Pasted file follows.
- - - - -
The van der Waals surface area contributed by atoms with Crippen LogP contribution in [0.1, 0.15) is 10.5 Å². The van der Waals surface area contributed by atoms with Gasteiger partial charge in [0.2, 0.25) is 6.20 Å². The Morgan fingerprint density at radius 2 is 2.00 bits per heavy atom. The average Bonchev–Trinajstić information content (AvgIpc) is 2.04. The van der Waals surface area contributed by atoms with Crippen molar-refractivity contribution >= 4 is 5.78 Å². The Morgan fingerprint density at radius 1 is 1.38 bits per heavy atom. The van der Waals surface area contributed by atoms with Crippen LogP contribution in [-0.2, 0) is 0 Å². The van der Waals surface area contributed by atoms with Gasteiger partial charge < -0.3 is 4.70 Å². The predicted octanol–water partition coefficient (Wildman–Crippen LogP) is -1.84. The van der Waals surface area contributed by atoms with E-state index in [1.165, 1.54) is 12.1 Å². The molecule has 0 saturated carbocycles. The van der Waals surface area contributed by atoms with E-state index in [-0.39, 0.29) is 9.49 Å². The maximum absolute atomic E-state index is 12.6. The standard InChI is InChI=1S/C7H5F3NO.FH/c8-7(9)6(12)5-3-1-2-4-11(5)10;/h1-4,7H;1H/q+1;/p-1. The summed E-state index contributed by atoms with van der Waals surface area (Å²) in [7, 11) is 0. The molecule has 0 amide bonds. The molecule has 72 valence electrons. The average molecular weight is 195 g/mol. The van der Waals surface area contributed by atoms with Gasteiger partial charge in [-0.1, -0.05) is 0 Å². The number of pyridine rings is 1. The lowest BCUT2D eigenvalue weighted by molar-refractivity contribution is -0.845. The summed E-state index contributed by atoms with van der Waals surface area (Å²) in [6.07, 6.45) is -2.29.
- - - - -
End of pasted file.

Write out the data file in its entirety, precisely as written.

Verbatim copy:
The van der Waals surface area contributed by atoms with Crippen LogP contribution in [0.1, 0.15) is 10.5 Å². The van der Waals surface area contributed by atoms with Gasteiger partial charge in [0.2, 0.25) is 6.20 Å². The Morgan fingerprint density at radius 2 is 2.00 bits per heavy atom. The average Bonchev–Trinajstić information content (AvgIpc) is 2.04. The van der Waals surface area contributed by atoms with Crippen molar-refractivity contribution >= 4 is 5.78 Å². The Morgan fingerprint density at radius 1 is 1.38 bits per heavy atom. The van der Waals surface area contributed by atoms with Crippen LogP contribution in [-0.2, 0) is 0 Å². The van der Waals surface area contributed by atoms with Gasteiger partial charge < -0.3 is 4.70 Å². The predicted octanol–water partition coefficient (Wildman–Crippen LogP) is -1.84. The van der Waals surface area contributed by atoms with E-state index in [1.165, 1.54) is 12.1 Å². The molecule has 0 saturated carbocycles. The van der Waals surface area contributed by atoms with E-state index in [-0.39, 0.29) is 9.49 Å². The maximum absolute atomic E-state index is 12.6. The standard InChI is InChI=1S/C7H5F3NO.FH/c8-7(9)6(12)5-3-1-2-4-11(5)10;/h1-4,7H;1H/q+1;/p-1. The summed E-state index contributed by atoms with van der Waals surface area (Å²) in [7, 11) is 0. The molecule has 0 amide bonds. The molecule has 72 valence electrons. The average molecular weight is 195 g/mol. The van der Waals surface area contributed by atoms with Gasteiger partial charge in [-0.1, -0.05) is 0 Å². The number of pyridine rings is 1. The lowest BCUT2D eigenvalue weighted by molar-refractivity contribution is -0.845. The summed E-state index contributed by atoms with van der Waals surface area (Å²) in [6.07, 6.45) is -2.29.